Reforms needed – The German system of taxes and levies needs a comprehensive reform to allow for the introduction of an effective carbon price without creating a major burden for power customers, think-tank Agora Energiewende has found in an analysis (in German). It says “many arguments have been exchanged many times: it’s time for a decision” on a price scheme for CO2 emissions. While such a reform would have to “inevitably entail higher prices for diesel, petrol, heating oil, and natural gas,” it can be made “cost-neutral” for citizens by lowering their expenses elsewhere in the system of taxes and levies. A comprehensive reform “has remained wanting for years now but can be implemented quickly.” Agora says Germany will not be able to reach its 2030 emissions reduction target without carrying out reforms soon and warns that such a policy’s “potential for antagonistic media propaganda” must not deter policymakers from pursuing it. (Clean Energy Wire)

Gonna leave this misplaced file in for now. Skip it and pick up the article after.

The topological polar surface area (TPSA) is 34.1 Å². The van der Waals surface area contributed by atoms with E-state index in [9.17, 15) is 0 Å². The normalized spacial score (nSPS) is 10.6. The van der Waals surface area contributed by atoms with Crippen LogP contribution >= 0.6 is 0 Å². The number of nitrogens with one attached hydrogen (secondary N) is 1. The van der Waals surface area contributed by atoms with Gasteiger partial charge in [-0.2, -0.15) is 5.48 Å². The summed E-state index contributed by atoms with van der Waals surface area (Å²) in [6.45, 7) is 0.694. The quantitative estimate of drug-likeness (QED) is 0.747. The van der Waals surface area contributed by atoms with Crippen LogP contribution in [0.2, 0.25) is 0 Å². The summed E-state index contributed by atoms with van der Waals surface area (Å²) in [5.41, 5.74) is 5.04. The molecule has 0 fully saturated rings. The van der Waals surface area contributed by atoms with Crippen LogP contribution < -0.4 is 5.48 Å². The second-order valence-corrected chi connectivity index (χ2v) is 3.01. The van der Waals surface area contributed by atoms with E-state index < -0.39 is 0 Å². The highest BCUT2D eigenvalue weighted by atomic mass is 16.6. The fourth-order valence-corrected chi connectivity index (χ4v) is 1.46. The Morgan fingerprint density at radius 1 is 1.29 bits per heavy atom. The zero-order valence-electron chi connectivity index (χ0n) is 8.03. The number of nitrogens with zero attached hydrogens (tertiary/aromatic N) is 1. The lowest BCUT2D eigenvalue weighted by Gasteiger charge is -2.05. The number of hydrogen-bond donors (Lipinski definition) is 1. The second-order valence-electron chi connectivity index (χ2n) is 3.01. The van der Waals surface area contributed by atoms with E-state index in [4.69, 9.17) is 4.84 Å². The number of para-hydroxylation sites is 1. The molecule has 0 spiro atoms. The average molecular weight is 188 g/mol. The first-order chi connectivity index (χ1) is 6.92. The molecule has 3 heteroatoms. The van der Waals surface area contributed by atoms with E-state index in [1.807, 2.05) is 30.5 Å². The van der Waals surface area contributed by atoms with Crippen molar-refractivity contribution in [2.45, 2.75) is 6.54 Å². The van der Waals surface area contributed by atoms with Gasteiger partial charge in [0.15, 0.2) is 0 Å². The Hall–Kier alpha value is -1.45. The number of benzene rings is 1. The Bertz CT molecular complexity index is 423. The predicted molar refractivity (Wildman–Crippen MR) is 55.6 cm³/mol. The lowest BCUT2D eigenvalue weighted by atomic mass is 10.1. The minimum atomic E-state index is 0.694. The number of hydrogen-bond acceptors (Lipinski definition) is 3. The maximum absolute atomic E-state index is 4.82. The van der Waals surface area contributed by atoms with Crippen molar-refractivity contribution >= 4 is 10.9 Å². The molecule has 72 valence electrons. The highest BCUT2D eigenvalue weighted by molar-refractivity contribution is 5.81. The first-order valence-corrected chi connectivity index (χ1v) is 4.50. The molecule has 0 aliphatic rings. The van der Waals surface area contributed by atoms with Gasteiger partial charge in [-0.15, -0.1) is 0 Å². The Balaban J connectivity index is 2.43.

5C for fighting – The current climate policies of Canada, China, and Russia would push the world above a “catastrophic” 5C of warming by the end of the century, according to new research, The Guardian reports. A study published in the journal Nature Communications ranked the climate goals of different countries, with the US and Australia close behind the three largest contributors in driving global temperatures over 4C above pre-industrial levels. Even the EU is on track to more than double the 1.5C temperature threshold above pre-industrial levels. (Carbon Brief)